The opportunity to climb to the top of crow's nests and rigging, only to fall down and stab the people below never got old. Best of all, due to the boarding mechanic, I could repeat this action indefinitely.

    My only regret was that I couldn't land on targets from the highest points in the ship. I don't care if its realistic I couldn't drop down two-hundred feet onto a guy's head without breaking my legs. It'd be awesome.

    AC4's supporting cast is incredible, too. While I missed the constant presence of Desmond's support crew, Blackbeard and other pirates more than make up for the absence. The fact Ubisoft chooses to go with the reality of many historical figures versus their more theatrical reputations (such as Blackbeard actually hating bloodshed) makes the game surprising in numerous ways.

    My favorite characters are, unsurprisingly, Blackbeard and James Kidd. The two characters are nuanced and reflect different aspects of Edward's personality. The real-life relationship between pirates and anarchism is explored through the context of the Assassin's philosophy and it's an interesting comparison. It's certainly inspired me to investigate the real life history of piracy more thoroughly.

     Lesser characters like Charles Vane, Ben Horningold, and Stede Bonnet also add to the game's expansive cast. The fact all of these individuals were real-life larger-than-life characters means, as crazy as they sometimes act, it's usually true to life. I even liked the modern-day characters, enjoying how Ubisoft combined corporate feel-good culture with the Templar's established draconian policies.

Characters like Edward Thatch (Blackbeard) add an immeasurable amount of color to the game.
     Another welcome addition to the series were the changes in gameplay. This was necessary given running up and stabbing people in cities was starting to get old. Whereas the main campaign was the chief allure in previous games, the side-activities were a mixture of fun and chore. Edward Kenway's adventures are fun the entire way through. AC4's side-activities are every bit as entertaining as the main campaign. There's diving, treasure map reading, and deep sea fishing in addition to the previous games' assassination contracts and hunting.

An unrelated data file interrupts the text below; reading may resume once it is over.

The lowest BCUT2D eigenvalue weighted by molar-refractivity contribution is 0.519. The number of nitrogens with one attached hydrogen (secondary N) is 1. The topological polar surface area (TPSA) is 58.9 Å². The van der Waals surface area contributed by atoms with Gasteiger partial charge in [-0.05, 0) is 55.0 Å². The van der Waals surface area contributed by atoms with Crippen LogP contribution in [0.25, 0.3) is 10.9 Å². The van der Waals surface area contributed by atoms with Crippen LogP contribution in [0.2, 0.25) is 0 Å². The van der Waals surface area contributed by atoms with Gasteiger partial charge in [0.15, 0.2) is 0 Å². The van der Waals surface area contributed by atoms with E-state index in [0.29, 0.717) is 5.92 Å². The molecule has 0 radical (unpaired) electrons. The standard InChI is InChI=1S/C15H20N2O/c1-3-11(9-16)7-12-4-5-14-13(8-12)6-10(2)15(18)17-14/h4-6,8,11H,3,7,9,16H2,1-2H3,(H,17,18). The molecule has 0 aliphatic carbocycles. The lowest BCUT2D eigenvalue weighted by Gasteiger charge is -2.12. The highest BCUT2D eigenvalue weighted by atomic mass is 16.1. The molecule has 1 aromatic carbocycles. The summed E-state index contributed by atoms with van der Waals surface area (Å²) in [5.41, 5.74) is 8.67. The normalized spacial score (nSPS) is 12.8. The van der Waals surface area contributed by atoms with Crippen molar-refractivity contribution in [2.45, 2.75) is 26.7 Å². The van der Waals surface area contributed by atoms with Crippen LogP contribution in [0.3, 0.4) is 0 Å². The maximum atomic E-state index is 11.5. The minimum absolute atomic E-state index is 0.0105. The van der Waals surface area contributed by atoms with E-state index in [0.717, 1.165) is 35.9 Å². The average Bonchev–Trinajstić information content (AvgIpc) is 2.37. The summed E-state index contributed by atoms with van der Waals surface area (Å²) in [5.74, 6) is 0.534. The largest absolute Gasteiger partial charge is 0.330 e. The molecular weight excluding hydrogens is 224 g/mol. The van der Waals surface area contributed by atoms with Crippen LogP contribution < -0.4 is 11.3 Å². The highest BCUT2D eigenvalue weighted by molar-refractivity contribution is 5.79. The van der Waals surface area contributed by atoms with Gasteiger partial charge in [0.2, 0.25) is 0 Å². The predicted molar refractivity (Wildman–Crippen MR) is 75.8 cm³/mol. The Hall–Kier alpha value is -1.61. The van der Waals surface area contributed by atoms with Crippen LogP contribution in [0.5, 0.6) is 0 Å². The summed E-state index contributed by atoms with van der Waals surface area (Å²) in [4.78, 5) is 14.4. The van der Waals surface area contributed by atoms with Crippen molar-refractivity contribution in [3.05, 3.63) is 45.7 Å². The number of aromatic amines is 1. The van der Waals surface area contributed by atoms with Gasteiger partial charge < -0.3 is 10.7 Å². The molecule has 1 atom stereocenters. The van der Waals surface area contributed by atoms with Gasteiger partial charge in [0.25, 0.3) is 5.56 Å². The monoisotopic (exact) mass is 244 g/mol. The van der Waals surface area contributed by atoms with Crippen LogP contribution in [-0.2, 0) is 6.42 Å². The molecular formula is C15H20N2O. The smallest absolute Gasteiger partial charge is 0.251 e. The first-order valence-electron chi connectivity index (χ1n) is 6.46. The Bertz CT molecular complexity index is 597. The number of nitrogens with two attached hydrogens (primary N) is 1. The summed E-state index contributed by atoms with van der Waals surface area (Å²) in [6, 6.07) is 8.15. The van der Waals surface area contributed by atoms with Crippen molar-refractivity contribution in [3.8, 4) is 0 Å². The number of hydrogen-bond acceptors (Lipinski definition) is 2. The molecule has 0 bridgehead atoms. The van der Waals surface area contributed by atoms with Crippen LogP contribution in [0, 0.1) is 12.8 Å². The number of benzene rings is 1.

Indeed, I can't think of a single activity I didn't enjoy doing unlike previous installment's feathers. Well, in the Animus, at least. I absolutely loathed the hacking mini-games in the modern era and only completed them because of their frequently humorous in-game rewards. As to be expected, the chief new draw is the sailing mechanic. Ship-to-ship combat first showed up as a side-activity in AC3 but takes center stage here. The battles between ships are fun, fast, and tactical with lots of enjoyable twists.

    Upgrading your ship requires a truly massive amount of gold and resources, which encourages lots of piracy to do both. Taking forts, a major activity from AC3, is changed up to assaulting Spanish (and British) installations from the ocean. The latter can get a bit repetitive but, overall, was one of my favorite parts of the game.